• You're all caught up!

Can a Person Lose Inches & Gain Weight?

author image Dana Severson
Based in Minneapolis, Minn., Dana Severson has been writing marketing materials for small-to-mid-sized businesses since 2005. Prior to this, Severson worked as a manager of business development for a marketing company, developing targeted marketing campaigns for Big G, Betty Crocker and Pillsbury, among others.
Can a Person Lose Inches & Gain Weight?
Increase muscle and lose inches by lifting weights. Photo Credit Jupiterimages/Goodshoot/Getty Images

Muscle is much denser than fat, so it’s quite possible for you to experience an increase in body weight at the same time as you lose inches from your frame. If you include strength training into your workout routine, this is a definite possibility. It’s for this reason that tracking your weight-loss progress is better done by measuring inches rather than pounds.


Although a pound of fat weighs the same as a pound of muscle, the space these two bodily tissues take up in the body are much different. Muscle weighs much more than its equivalent volume of fat, so muscle takes up less space in the body than fat that weighs the same. This has a significant impact on your body size and body composition.


As you gain more and more muscle, you’ll likely notice a difference on the scale. This difference, however, doesn’t reflect what’s actually happening to your body. Because muscle takes up less space than fat, the increase in weight can lead to a decrease in inches. This decrease in inches has a lot to do with the effect muscle has on your metabolism.


The increase in muscle also has the added bonus of boosting the metabolism. Muscle burns more calories at any given time than fat, so with the increased muscle the body is essentially expending more energy. The increase in energy expenditure can help lead to a caloric deficit, which is needed to shed fat. It takes a deficit of 3,500 calories to lose 1 lb. of fat. More lean muscle makes it much easier for the body to reach this shortfall.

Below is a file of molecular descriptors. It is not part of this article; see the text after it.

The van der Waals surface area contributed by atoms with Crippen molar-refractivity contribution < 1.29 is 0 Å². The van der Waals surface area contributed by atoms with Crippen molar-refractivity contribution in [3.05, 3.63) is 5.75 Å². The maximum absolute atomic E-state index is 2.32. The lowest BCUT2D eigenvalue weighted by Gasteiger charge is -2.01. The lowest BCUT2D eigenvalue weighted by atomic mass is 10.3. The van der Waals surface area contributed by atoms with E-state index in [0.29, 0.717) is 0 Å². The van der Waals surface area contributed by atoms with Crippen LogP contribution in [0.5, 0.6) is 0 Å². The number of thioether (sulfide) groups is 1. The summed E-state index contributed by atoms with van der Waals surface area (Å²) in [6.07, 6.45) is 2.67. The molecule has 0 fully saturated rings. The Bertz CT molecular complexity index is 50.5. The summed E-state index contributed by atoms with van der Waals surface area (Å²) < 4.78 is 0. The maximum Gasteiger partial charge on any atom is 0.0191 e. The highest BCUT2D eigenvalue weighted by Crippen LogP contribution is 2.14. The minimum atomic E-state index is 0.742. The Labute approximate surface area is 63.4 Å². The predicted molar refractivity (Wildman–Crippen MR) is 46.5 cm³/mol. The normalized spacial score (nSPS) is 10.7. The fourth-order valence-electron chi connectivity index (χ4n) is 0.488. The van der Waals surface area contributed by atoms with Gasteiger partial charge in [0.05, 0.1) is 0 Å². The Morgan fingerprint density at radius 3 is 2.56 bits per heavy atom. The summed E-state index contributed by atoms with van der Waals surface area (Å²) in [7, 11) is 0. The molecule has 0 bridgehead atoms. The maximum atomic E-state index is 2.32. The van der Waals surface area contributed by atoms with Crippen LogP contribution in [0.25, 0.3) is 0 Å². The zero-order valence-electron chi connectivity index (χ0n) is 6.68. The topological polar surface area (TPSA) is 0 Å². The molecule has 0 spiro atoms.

The National Institutes of Health recommends getting at least two days of strength training activities each week. Training sessions only need to last 20 to 30 minutes. In fact, you may start to see a difference in your body composition in as little a few weeks after starting this type of exercise program. Strength training can include your standard weightlifting exercises as well as using resistance bands or your own body weight. Anything that causes the muscles to works on force can increase their mass, tone and strength.

LiveStrong Calorie Tracker
THE LIVESTRONG.COM MyPlate Nutrition, Workouts & Tips
  • Gain 2 pounds per week
  • Gain 1.5 pounds per week
  • Gain 1 pound per week
  • Gain 0.5 pound per week
  • Maintain my current weight
  • Lose 0.5 pound per week
  • Lose 1 pound per week
  • Lose 1.5 pounds per week
  • Lose 2 pounds per week
  • Female
  • Male
ft. in.



Demand Media